Simple Rules for Cost Allocation

September 28, 2011 by  Filed under: Management 

Invariably, when the subject of costing comes up, the discussion evolves to a discussion of possible allocation bases, or ways that cost can be distributed to products. However, this polite discussion often degenerates into arguments (could we say battles) over who’s doing what to whom with product cost.

To keep these management discussions polite, a few simple rules are in order. Any contest must have rules that are accepted by all participants. Even a demolition derby has rules. In sports, referees and umpires enforce these rules and assess penalties for their infraction. No referees and umpires work in business. But Finance and Product Managers still must follow these costing rules.

Rule 1: Charge directly whenever possible. While charging may be a foul in basketball, direct charging is encouraged in costing. The classic examples of direct charging are direct material and direct labor. Direct material is easily measured to products using it. Direct Labor is also easily traced to the product that the employees worked on. For a certain bank’s cash services department, an armored car service was hired. The contract specified the branches served, cost per branch, and cost for other special services. In this case, the cost did not need an allocation basis. The armored car service’s invoice provided sufficient information to directly assign this service to the respective branch banks. Direct charges cannot require an instant replay.

Lean Manufacturing often finds great value in dedicating equipment and employees to value streams. Value streams are the processes required for similar products. Where this degree of dedicated resources exists, there is no need for cost allocation. This is direct assignment. For good costing in a lean environment, the products of the value stream must be homogeneous in their usage of the dedicated resources. Otherwise, a foul may be called and the allocations bout begins again.

Rule 2: Follow Cause-And-Effect usage. Here is where the principles and methods of Activity-Based Cost or ABC bear fruit. ABC uses a two stage (or more) cause and effect chain to direct cost of resources consumed. First, the resource cost is assigned (not allocated) to activities representing the work done. This assignment uses a measure called a resource driver to quantify resource consumption. The cost of an activity represents the cost of all resources consumed in performing the activity.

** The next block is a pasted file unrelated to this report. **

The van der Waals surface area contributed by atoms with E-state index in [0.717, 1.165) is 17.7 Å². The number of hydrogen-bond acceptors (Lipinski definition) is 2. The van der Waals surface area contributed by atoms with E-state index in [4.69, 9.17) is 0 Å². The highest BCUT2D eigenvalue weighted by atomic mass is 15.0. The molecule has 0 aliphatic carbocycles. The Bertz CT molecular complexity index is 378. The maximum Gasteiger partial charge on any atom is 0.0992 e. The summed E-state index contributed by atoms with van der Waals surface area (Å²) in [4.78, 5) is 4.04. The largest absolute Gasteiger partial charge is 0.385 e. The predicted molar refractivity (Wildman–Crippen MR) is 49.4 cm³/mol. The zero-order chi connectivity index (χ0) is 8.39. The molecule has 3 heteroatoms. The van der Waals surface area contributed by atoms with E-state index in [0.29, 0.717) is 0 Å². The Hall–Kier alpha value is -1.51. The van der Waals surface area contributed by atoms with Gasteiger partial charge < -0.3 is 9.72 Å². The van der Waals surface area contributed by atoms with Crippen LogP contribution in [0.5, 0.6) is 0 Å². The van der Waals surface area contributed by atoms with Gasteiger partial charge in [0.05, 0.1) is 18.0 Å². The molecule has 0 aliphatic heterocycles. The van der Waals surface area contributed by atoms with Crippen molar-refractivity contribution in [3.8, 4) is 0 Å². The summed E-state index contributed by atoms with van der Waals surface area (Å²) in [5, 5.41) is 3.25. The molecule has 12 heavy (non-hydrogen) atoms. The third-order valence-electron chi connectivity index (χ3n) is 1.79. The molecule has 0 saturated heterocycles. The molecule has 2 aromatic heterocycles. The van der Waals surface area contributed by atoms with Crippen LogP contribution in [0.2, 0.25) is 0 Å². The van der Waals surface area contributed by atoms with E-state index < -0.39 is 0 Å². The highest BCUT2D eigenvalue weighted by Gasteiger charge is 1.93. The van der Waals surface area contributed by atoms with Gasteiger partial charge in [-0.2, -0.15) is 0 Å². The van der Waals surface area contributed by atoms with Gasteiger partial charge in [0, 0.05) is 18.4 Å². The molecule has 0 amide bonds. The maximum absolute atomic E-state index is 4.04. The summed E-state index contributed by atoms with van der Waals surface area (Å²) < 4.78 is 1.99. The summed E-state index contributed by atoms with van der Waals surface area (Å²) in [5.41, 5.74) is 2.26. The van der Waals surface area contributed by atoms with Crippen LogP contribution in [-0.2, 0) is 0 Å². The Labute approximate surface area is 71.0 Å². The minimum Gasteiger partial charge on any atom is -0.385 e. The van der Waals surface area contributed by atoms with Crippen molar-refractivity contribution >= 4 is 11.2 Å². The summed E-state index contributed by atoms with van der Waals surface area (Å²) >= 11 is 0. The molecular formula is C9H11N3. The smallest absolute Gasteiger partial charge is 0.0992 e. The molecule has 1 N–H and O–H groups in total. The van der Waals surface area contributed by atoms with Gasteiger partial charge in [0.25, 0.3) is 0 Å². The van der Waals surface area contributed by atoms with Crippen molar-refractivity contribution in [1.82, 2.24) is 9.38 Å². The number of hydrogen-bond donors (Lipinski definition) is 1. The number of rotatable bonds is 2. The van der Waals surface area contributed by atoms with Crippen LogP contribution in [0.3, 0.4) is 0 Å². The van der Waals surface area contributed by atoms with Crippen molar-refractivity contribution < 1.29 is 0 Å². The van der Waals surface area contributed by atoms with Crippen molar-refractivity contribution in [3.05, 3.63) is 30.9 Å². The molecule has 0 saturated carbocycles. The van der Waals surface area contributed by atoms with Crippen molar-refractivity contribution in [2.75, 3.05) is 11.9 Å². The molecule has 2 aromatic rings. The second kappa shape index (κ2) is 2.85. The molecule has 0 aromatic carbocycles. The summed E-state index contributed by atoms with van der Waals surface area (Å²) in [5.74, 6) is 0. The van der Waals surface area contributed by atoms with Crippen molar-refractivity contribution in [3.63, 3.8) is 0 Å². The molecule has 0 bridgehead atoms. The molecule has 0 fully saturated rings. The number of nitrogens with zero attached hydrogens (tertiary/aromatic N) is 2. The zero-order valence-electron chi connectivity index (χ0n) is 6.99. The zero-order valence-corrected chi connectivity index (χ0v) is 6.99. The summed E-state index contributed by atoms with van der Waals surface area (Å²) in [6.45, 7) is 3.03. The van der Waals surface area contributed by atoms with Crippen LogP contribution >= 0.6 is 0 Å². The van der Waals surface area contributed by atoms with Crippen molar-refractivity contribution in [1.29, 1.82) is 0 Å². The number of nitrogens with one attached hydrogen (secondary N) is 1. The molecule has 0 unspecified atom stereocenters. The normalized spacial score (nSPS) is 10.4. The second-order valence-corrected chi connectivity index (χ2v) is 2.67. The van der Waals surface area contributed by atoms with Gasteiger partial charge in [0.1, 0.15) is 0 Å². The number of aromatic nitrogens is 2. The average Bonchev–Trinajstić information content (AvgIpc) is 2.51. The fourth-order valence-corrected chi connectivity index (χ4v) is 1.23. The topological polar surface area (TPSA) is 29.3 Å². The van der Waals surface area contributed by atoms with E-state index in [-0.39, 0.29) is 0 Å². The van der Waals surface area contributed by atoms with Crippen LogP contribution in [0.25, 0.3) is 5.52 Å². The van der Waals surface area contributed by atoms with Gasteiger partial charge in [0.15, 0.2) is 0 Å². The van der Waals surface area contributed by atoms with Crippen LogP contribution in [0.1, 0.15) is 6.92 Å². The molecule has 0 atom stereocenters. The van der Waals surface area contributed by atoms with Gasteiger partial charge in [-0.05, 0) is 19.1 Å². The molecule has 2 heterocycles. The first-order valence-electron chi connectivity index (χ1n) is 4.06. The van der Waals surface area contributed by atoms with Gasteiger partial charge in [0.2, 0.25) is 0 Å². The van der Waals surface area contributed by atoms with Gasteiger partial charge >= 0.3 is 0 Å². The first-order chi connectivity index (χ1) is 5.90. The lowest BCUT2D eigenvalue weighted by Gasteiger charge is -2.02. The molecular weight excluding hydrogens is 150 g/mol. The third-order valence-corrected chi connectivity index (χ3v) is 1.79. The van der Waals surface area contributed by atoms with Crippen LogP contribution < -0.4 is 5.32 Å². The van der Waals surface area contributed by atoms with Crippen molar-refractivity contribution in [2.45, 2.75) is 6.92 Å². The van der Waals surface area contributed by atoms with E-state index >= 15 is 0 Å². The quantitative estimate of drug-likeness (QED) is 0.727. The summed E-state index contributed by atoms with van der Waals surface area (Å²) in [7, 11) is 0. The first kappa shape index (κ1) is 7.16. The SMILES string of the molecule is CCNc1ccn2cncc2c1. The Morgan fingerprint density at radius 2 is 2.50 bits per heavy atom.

Secondly, the activity cost is assigned to products, or services, or customers that are the outputs of the business. This assignment uses a measure called an activity driver to quantity activity consumption. The cost of these products, services, and customers represents the cost of all activities consumed to produce the product, provide the service, or serve the customer, respectively.

Where direct charges are not possible, ABC is the next best alternative as long as the model builders follow cause and effect. If they forget cause and effect but still call it ABC, call a foul.

Rule 3: Don’t forget rules 1 and 2. Warren Buffet’s investing rules are: #1 Don’t Lose Money; and #2 Don’t forget rule #1. For costing, we’ll insert a new rule two. Now, just don’t forget Rule #1 and Rule #2.

Rule 4: There is no Rule 4: If you’ve broken Rule 1: Charge directly; or Rule 2: Follow Cause-And-Effect; and especially Rule 3: Don’t forget rules 1 and 2; you deserve what you get!

While there are no formal business referees, following these three simple costing rules makes the game much more enjoyable and rewarding.

Often rules need more explanation and examples than allowed in a short article. For more assistance and answers to your Cost Allocation and Activity-Based Cost questions, visit

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